Sunday, May 27, 2012

♥♥♥♥♥♥♥: Charlinder's Walk by Alison Miers

Release Date: October 16th, 2011
Publisher: CreateSpace (self-published)
Page Count: 484
Source: Complimentary copy provided by Novel Publicity for review (thank you!), as part of the Charlinder's Walk book tour

In 2012, the Plague ended the world as we know it. In 2130, Charlinder wants to know why.

The origin of the disease remains a mystery. Their ignorance of its provenance fuels a growing schism that threatens to destroy the peace that the survivors’ descendants have built. Unwilling to wait for matters to get any worse, he decides to travel to where the Plague first appeared and find out the truth—which means walking across three continents before returning home.

Charlinder has never been more than ten miles from home, has never heard anyone speak a foreign language, and he’s going it alone.

He survives thousands of miles of everything from near-starvation to near-madness before he meets Gentiola. By then he’s so exhausted that the story she offers to tell seems like little more than a diversion... until he hears it.

Nothing could have prepared him for what he learns from her, and no one ever told him: be careful what you wish for. The world is a much bigger place than Charlinder knew, and his place in it is a question he never asked before.

What Stephanie Thinks: For me, this book is full of contradictions because it encompasses the most complex and diverse of political issues—the universal ones that apply to both our world, and to the world of Charlinder that Miers carefully illustrates—and yet is so grossly simple at the same time. The story itself overflows with ideas, a few of which I'll touch upon (but all of which, I won't have nearly enough space for!) but I still get a sense that there are areas that are highly unrealistic, perhaps too idealistic and too 'best-case scenario', to really constitute for a heavy and considerable dystopian novel.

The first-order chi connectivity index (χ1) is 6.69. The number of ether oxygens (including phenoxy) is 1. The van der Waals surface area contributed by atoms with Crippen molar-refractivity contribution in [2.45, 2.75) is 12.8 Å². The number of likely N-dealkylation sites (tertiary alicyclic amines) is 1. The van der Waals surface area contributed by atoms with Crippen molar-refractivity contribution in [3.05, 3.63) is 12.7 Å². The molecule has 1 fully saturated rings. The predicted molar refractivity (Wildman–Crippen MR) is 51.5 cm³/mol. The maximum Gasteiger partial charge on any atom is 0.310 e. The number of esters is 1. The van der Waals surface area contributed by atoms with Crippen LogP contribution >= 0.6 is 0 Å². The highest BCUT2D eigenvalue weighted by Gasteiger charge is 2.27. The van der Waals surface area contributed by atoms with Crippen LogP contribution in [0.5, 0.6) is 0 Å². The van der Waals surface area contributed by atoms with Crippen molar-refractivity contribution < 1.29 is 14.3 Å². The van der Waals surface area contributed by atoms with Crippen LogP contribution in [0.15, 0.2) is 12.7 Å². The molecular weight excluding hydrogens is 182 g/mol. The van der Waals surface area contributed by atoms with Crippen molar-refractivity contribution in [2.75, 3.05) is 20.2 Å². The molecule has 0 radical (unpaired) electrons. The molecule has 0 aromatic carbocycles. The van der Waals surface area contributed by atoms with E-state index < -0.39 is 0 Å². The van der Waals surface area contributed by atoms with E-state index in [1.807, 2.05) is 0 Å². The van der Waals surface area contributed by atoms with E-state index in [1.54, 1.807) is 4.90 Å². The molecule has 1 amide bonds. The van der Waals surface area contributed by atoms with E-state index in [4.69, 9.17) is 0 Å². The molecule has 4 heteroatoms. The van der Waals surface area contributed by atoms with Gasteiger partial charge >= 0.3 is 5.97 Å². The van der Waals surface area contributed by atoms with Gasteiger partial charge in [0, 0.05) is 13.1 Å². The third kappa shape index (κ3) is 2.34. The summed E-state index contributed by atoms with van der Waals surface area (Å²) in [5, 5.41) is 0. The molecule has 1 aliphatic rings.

A self-proclaimed coming-of-age book, Charlinder's Walk is first and foremost an adventure. It embarks on Charlinder's aspiring journey of discovery, but not before introducing the time—post-apocalypse (referred to as post-Plague); place—Paleola, a small village east of the Appalachians; destination—Italy, westward; and goal—to find the origins and secrets of the disease that created Charlinder's world as he knows it. As readers, we know that Paleola has a community that is very different from our modern, industrialized environment. We discover later that other villages featured have commodities and values that are far, far stranger. 

I'll admit the 'adventure' here isn't too exciting. Yes, Charlinder meets countless new faces and is exposed to countless little complications and countless unfamiliar cultures throughout his voyage, but they mostly pass as a blur. Things always work out a little too well for him: he always finds shelter right when he runs out of food/energy/motivation, he never really encounters serious barriers (lingual, topographical, physiological, and so on), and he goes on his trip and returns, finding just what he wanted, and without any twists or surprises, so there's nothing particularly memorable. How dull.

The history of the Plague is pretty surprising, I'll give credit where it's due, and Gentiola, the only enigma of a character, enchants me, but the so-called 'secret' seems to be minor in the book, compared to the 400-some remaining pages which describe everything else that occurs.

What I do find fascinating, however, is how Miers finds a way to shove a huge, all-bound sociology debate into her novel. Some topics broached include science and medicine, literacy, gender roles, domestic values, sexuality, religion, diplomacy, human ethics, and even a touch of magic, which laces in the fantastical elements to the plot. They're all subjects that make me think hard, and are what made this book most engaging.

Miers's style is pretty ordinary, but I appreciate how it is straightforward and chronological (no tricky play on perspective or memory, here!). My biggest complaint is that it is agonizingly wordy. Descriptive writing, I'm all for, but when the descriptions do near nothing to further the plot, it gets tedious. For a 484-page novel, this one is not so elaborate and masterful as I would expect; I feel it could have been written in half its page count without much being retracted.

Charlinder's Walk is a quickly paced, fairly easy read that makes me want to jump into arguments about all the global and political affairs it bestows. Kudos to Miers for being able to fit all that into one storyline and still make it relevant, and even more impressively, enjoyable. This isn't just a cheesy read; it actually has substance. However, in structure and in overall theme, it's quite shallow and nothing I will praise strongly. Some places are awfully awkward (for instance, one thing that irks me is how the characters all 'do sex' with each other when I've been taught to 'have' it) but that's nothing too big of a crime. Pick it up during the summer if you've plenty of free time and an open mind.

Stephanie Loves: "...there is no end to the ways that people are limited by societies hiding behind the safety of routine. It may help maintain stability, but tradition should never be used as a substitute for thinking for oneself. It is a support system for life ... not the other way around."

Radical Rating: 
7 hearts: Not without flaws, but overall enjoyable. ♥♥♥♥♥♥♥